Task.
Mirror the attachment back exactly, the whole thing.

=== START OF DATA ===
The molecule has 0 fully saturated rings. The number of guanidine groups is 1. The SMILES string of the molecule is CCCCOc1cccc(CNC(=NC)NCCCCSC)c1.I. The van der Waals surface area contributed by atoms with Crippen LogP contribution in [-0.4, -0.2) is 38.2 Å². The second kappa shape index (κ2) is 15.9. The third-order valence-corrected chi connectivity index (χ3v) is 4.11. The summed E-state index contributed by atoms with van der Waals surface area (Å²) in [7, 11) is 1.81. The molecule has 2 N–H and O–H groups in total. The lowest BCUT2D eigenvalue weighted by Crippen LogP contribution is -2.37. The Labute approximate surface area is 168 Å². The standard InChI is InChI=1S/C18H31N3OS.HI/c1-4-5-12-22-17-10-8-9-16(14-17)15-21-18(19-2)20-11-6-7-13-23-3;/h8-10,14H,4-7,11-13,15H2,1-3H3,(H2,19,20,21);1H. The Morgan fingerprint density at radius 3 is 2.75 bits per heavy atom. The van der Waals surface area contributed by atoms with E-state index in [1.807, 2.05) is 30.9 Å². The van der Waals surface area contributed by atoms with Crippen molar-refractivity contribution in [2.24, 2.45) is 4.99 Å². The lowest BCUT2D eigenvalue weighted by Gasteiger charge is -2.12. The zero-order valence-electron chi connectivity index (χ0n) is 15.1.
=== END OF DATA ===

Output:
The molecule has 0 fully saturated rings. The number of guanidine groups is 1. The SMILES string of the molecule is CCCCOc1cccc(CNC(=NC)NCCCCSC)c1.I. The van der Waals surface area contributed by atoms with Crippen LogP contribution in [-0.4, -0.2) is 38.2 Å². The second kappa shape index (κ2) is 15.9. The third-order valence-corrected chi connectivity index (χ3v) is 4.11. The summed E-state index contributed by atoms with van der Waals surface area (Å²) in [7, 11) is 1.81. The molecule has 2 N–H and O–H groups in total. The lowest BCUT2D eigenvalue weighted by Crippen LogP contribution is -2.37. The Labute approximate surface area is 168 Å². The standard InChI is InChI=1S/C18H31N3OS.HI/c1-4-5-12-22-17-10-8-9-16(14-17)15-21-18(19-2)20-11-6-7-13-23-3;/h8-10,14H,4-7,11-13,15H2,1-3H3,(H2,19,20,21);1H. The Morgan fingerprint density at radius 3 is 2.75 bits per heavy atom. The van der Waals surface area contributed by atoms with E-state index in [1.807, 2.05) is 30.9 Å². The van der Waals surface area contributed by atoms with Crippen molar-refractivity contribution in [2.24, 2.45) is 4.99 Å². The lowest BCUT2D eigenvalue weighted by Gasteiger charge is -2.12. The zero-order valence-electron chi connectivity index (χ0n) is 15.1.